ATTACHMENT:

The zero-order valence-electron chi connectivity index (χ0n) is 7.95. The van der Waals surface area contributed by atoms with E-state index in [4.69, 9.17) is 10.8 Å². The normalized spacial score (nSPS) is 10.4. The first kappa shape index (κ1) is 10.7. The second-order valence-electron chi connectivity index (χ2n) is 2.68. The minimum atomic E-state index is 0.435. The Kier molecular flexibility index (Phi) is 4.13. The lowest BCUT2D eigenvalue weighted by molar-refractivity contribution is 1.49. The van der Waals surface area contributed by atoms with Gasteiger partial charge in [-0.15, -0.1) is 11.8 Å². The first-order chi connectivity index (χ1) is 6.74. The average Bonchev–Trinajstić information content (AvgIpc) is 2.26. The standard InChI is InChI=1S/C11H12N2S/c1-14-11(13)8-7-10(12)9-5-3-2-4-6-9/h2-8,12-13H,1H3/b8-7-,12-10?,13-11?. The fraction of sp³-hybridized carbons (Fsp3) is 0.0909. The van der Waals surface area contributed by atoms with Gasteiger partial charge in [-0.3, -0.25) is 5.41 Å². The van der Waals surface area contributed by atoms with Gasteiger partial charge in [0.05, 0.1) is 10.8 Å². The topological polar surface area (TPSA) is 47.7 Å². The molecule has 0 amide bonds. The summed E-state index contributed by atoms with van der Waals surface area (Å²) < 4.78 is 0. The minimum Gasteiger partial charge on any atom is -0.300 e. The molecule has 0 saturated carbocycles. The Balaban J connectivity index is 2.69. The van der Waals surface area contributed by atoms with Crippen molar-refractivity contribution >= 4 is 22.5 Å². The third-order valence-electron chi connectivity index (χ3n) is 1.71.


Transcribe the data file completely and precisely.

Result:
The zero-order valence-electron chi connectivity index (χ0n) is 7.95. The van der Waals surface area contributed by atoms with E-state index in [4.69, 9.17) is 10.8 Å². The normalized spacial score (nSPS) is 10.4. The first kappa shape index (κ1) is 10.7. The second-order valence-electron chi connectivity index (χ2n) is 2.68. The minimum atomic E-state index is 0.435. The Kier molecular flexibility index (Phi) is 4.13. The lowest BCUT2D eigenvalue weighted by molar-refractivity contribution is 1.49. The van der Waals surface area contributed by atoms with Gasteiger partial charge in [-0.15, -0.1) is 11.8 Å². The first-order chi connectivity index (χ1) is 6.74. The average Bonchev–Trinajstić information content (AvgIpc) is 2.26. The standard InChI is InChI=1S/C11H12N2S/c1-14-11(13)8-7-10(12)9-5-3-2-4-6-9/h2-8,12-13H,1H3/b8-7-,12-10?,13-11?. The fraction of sp³-hybridized carbons (Fsp3) is 0.0909. The van der Waals surface area contributed by atoms with Gasteiger partial charge in [-0.3, -0.25) is 5.41 Å². The van der Waals surface area contributed by atoms with Gasteiger partial charge in [0.05, 0.1) is 10.8 Å². The topological polar surface area (TPSA) is 47.7 Å². The molecule has 0 amide bonds. The summed E-state index contributed by atoms with van der Waals surface area (Å²) < 4.78 is 0. The minimum Gasteiger partial charge on any atom is -0.300 e. The molecule has 0 saturated carbocycles. The Balaban J connectivity index is 2.69. The van der Waals surface area contributed by atoms with Crippen molar-refractivity contribution >= 4 is 22.5 Å². The third-order valence-electron chi connectivity index (χ3n) is 1.71.